A DEBATE on gender-based violence, on a motion produced by the
Mission and Public Affairs Council, was held early in the Synod's
agenda on Monday afternoon.
Before the debate, the Synod heard a presentation from Mandy
Marshall, who co-chairs the Restored Relationships organisation,
who told the story of Charlotte, a young Christian who had been
abused by her boyfriend, Craig.
"What started off as seemingly romantic gestures, such as the
need to always be close to Charlotte, gradually escalated into
manipulative and controlling behaviour, like limiting the amount of
communications she was allowed to have with her family and
This "got worse until he was both emotionally and physically
abusing her. Over time, he hit her over the back of the head, then
profusely apologised, and promised it would never happen again.
But, of course, it did. In fact, the physical abuse, including
rape, became so frequent and extreme that when Charlotte finally
summoned up the courage and will to leave Craig, she had to undergo
five months of intense physiotherapy simply to get her limbs
working properly again."
Charlotte's case was "by no means rare", but she struggled to
find support from her church. "I just felt that it was too much to
try to talk about the abuse," Ms Marshall reported Charlotte as
saying, "as I really felt that nobody would understand . . . or
would think that I was exaggerating."
The Synod then heard a number of statistics, including a 2007 UN
report that said that "many women between the ages of 15-44 are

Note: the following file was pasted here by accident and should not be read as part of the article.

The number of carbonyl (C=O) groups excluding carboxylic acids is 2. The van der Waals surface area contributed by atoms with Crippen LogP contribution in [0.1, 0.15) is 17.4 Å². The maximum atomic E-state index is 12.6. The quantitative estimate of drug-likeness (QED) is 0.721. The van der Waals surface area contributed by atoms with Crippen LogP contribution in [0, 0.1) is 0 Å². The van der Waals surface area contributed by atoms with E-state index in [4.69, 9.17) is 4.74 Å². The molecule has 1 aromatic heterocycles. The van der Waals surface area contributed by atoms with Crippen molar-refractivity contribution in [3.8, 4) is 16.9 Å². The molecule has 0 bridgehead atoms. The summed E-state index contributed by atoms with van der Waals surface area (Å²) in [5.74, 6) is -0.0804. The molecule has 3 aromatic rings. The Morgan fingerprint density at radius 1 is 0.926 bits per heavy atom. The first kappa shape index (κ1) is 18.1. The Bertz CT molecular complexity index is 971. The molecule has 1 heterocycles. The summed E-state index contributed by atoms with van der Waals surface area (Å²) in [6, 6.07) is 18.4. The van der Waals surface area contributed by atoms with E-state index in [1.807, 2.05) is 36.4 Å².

more likely to be maimed or die due to male violence than through
war, cancer, malaria or traffic combined."
"The culture of silent complicity needs to be broken," Ms
Marshall said. "It takes all of us playing our part. Perhaps we
even need to redefine courage: courage is challenging your
colleague, your friend, your family, when perhaps it would be
easier for us to stay silent."
Opening the debate proper, the chairman of the Mission and
Public Affairs Council, Philip Fletcher, said
that, as a man, he was uneasy proposing a motion on gender-based
violence, "which we know is predominantly perpetuated by men on
He continued: "However, it is part of a trend that this motion
seeks to encapsulate - the public involvement in and advocacy for
an end to gender-based violence by men and boys." It was, he said,
"an issue for the whole of humanity".
Dr Paula Gooder (Birmingham) said that she had
experienced gender-based violence just once, when she was a
student. She described it as "devastating" and said: "I quake with
terror when I think about those who live with it on a daily
She said that the Church had to "take very seriously" how its
theology and tradition had been used to support gender-based
violence, including the "terrible tales of terror" in Judges 19,
Ezekiel 16, and the Revelation references to the Whore of
"We need very clearly to sit down alongside the stories where
God intervenes with gender-based violence," she said, mentioning